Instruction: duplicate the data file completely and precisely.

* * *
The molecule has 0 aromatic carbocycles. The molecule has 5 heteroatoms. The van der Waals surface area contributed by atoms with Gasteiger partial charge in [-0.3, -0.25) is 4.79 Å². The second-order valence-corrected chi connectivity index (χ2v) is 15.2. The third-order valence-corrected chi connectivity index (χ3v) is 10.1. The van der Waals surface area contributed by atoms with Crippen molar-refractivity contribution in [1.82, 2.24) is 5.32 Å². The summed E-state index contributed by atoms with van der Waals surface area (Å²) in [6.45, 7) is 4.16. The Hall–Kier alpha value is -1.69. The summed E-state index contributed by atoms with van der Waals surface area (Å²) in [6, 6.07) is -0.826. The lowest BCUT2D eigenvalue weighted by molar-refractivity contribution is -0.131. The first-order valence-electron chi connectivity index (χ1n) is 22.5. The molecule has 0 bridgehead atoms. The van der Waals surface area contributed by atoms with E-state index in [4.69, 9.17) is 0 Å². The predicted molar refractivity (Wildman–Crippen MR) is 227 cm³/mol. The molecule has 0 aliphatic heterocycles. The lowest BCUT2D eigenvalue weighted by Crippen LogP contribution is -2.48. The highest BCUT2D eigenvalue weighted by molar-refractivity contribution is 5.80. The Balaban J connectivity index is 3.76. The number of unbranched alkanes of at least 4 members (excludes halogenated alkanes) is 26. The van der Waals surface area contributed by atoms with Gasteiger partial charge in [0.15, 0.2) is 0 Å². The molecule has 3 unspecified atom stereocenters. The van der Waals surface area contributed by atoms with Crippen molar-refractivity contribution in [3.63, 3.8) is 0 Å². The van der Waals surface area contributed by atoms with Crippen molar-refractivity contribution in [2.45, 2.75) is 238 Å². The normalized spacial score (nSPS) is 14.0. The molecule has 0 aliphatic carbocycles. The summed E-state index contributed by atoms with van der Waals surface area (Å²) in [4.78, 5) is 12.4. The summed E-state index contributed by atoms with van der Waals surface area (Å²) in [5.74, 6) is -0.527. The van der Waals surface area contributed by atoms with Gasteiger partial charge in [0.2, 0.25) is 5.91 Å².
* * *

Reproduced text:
The molecule has 0 aromatic carbocycles. The molecule has 5 heteroatoms. The van der Waals surface area contributed by atoms with Gasteiger partial charge in [-0.3, -0.25) is 4.79 Å². The second-order valence-corrected chi connectivity index (χ2v) is 15.2. The third-order valence-corrected chi connectivity index (χ3v) is 10.1. The van der Waals surface area contributed by atoms with Crippen molar-refractivity contribution in [1.82, 2.24) is 5.32 Å². The summed E-state index contributed by atoms with van der Waals surface area (Å²) in [6.45, 7) is 4.16. The Hall–Kier alpha value is -1.69. The summed E-state index contributed by atoms with van der Waals surface area (Å²) in [6, 6.07) is -0.826. The lowest BCUT2D eigenvalue weighted by molar-refractivity contribution is -0.131. The first-order valence-electron chi connectivity index (χ1n) is 22.5. The molecule has 0 bridgehead atoms. The van der Waals surface area contributed by atoms with E-state index in [4.69, 9.17) is 0 Å². The predicted molar refractivity (Wildman–Crippen MR) is 227 cm³/mol. The molecule has 0 aliphatic heterocycles. The lowest BCUT2D eigenvalue weighted by Crippen LogP contribution is -2.48. The highest BCUT2D eigenvalue weighted by molar-refractivity contribution is 5.80. The Balaban J connectivity index is 3.76. The number of unbranched alkanes of at least 4 members (excludes halogenated alkanes) is 26. The van der Waals surface area contributed by atoms with Gasteiger partial charge in [0.15, 0.2) is 0 Å². The molecule has 3 unspecified atom stereocenters. The van der Waals surface area contributed by atoms with Crippen molar-refractivity contribution in [3.63, 3.8) is 0 Å². The van der Waals surface area contributed by atoms with Crippen molar-refractivity contribution in [2.45, 2.75) is 238 Å². The normalized spacial score (nSPS) is 14.0. The molecule has 0 aliphatic carbocycles. The summed E-state index contributed by atoms with van der Waals surface area (Å²) in [4.78, 5) is 12.4. The summed E-state index contributed by atoms with van der Waals surface area (Å²) in [5.74, 6) is -0.527. The van der Waals surface area contributed by atoms with Gasteiger partial charge in [0.2, 0.25) is 5.91 Å².